Music and theater and opera and art and the whole damn thing.

Sunday, January 16, 2011

Ellen Stewart, La Mama of all New York

Ellen Stewart has died, La Mama herself -- old, venerable, full of years, ringing her bell and raising hell to her dying instant, but still: It's a different New York now. For a glorious time it was the New York she made. Now it's not; it's Donald Trump's New York, Rudolph Giuliani's New York, Bloomberg's New York, Julie Taymor's New York.

She came from Chicago (though she spoke with a mad self-devised faux-Caribbean accent) and started producing theater Off Off Off Broadway before there was an Off Broadway scene, in the early 1960s -- the police saw a lot of white men (actors, auditioning) going to see this black woman who lived below street level in an old storefront on the (then) utterly disreputable and unsafe Lower East Side. They drew the natural conclusion, and busted her for prostitution. She crowed about that!

She started a restaurant, Café LaMama, because she couldn't afford a theater license but could afford a cabaret license, and she gave every sort of entertainment on its tiny stage, while comestibles were ... more honored in the breach than in the observance. Your eyes would bug out at the list of her alumni! Tom Eyen, Tim Miller, David Sedaris, John Kelly, Ethyl Eichelberger, Jeff Weiss, Andrei Serban.... LaMama (accent on the last syllable, please) became a veritable Alcina, the witch of Ariosto's poem (and so many operas), Manhattan her enchanted island, where every star-struck kid was transformed into a flowering tree or voracious menagerie animal of art!

A year or two ago I went to a revival of Tom Eyen's "Why Hannah's Skirt Won't Stay Down," a tour-de-force which got Eyen noticed because the only character on stage besides Hannah was a beautiful youth, stark naked. This was not common at the time and got the whole production hauled off to court. The revival starred the original Hannah, back to celebrate its fortieth anniversary ... and a boy who couldn't have been in the original, not having been born yet back then. Ellen introduced it, bell a-ringing, and pointed out a demure, very respectable lady in the audience as "the one who put up the bail money for me when this play was closed. So you see," she added, "sometimes the things I tell you are actually true."

By the time she died last week, the city had sold her (for one dollar) a huge building with theaters in it on East Fourth Street, named it the Ellen Stewart, and she could sell tickets to tell her tales of the tours of Baalbek, the arrests for indecent exposure, and was still bringing in the latest companies from Tunisia and Belarus, holding international marionette festivals, seeking out talent, and attempting to complete her project to rewrite and stage every Greek tragedy. No one could do what she did today on the sort of shoestrings she worked on for her first thirty years of producing.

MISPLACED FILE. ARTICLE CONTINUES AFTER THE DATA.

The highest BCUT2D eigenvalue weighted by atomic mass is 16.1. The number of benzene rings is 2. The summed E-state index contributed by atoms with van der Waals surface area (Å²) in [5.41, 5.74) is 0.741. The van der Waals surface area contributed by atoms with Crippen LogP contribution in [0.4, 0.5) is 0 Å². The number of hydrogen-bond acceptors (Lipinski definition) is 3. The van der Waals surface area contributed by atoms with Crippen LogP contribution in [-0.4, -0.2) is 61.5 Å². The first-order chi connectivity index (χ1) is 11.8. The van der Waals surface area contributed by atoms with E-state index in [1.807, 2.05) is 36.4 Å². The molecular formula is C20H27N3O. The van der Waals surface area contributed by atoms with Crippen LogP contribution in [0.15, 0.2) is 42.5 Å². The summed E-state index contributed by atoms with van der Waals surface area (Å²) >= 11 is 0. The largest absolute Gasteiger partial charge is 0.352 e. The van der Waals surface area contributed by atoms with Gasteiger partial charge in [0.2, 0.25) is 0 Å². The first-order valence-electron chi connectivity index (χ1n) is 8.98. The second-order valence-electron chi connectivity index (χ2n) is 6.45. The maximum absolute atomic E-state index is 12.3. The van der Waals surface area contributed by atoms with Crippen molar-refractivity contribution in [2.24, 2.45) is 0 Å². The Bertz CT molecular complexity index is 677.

What will kill New York, however, is that there is no place for dirt-poor but creative young kids to live and interact for a couple of years while they figure out what they want to do artistically; there was in the 1960s, 1970s, 1980s. You could get a roach-infested, toilet-in-the-hall, tub-in-the-kitchen, muggers behind every potted plant, cold-water flat for $18 a month on the Lower East Side in 1970. (I know. I went home with guys who lived in such places.) Now it's $1000 a month as far out as Bushwick in darkest Brooklyn -- forget Manhattan! I don't know how they do it. Fewer and fewer of them will.

Tuesday, January 4, 2011

What a Difference a Fanciulla Makes!

Same opera, same production, same cast—but the difference was like night and day. On January 3rd, an indisposed Debbie Voigt was replaced by Portuguese soprano Elisabete Matos in Puccini's La Fanciulla del West. Matos had made her Met debut on December 22nd, a scheduled performance in the same role. In Europe she sings Sieglinde, Gioconda, Iphigenie, Chimène, Butterfly.

Matos is a genuine spinto — except when she sounds like a real lyric — except when she sounds hochdramatisch. In Europe, she sings in all these categories, but to hell with fach. She has a golden, gleaming sound, warm and fragrant when she lets her guard down romantically (and Minnie, remember, is a girl who loves love stories), lyric and casual when jesting with her family of miners, and though brilliant and full (and smack on pitch for the B of “stelle” and the C’s in Act II), her voice is never harsh in anguish or triumph. With a Minnie of this quality, Puccini’s opera finally and worthily celebrated its hundredth birthday at the Met. (Can we have her back again soon? Please? As Butterfly, say, or Sieglinde?)

Matos, though younger, looks very like Debbie Voigt: She cuts a sturdy figure, more athletic frontierswoman than fashion model. A natural actress, she seemed to know each miner inside and out, able to play with them, tease them, slap them about, tousle their hair. This makes all the sillier Giancarlo Del Monaco’s staging of the opera’s climax, when Minnie begs the miners to spare her lover’s life: She has no need to fire guns at them. She knows and we know they’ll never shoot at her. They adore her. She’s never asked them for anything before—and now she does, and of course they let her and her lover depart together romantically into the sunset. (Del Monaco, thinking as usual that he’s cleverer than Puccini, sends all the miners off with them, instead of having them wave farewell.)

With a different prima donna, a genuine Fanciulla at the heart of the opera, every singer on the stage seemed to turn up an energetic notch or two—glorious high notes from Giordani, fine contributions from Owen Gradus’s Jake, Keith Miller’s Ashby, Dwayne Croft’s Sonora and, well, drinks around the bar, boys! I mean, ragazzi! Great work by all hands. A starry night.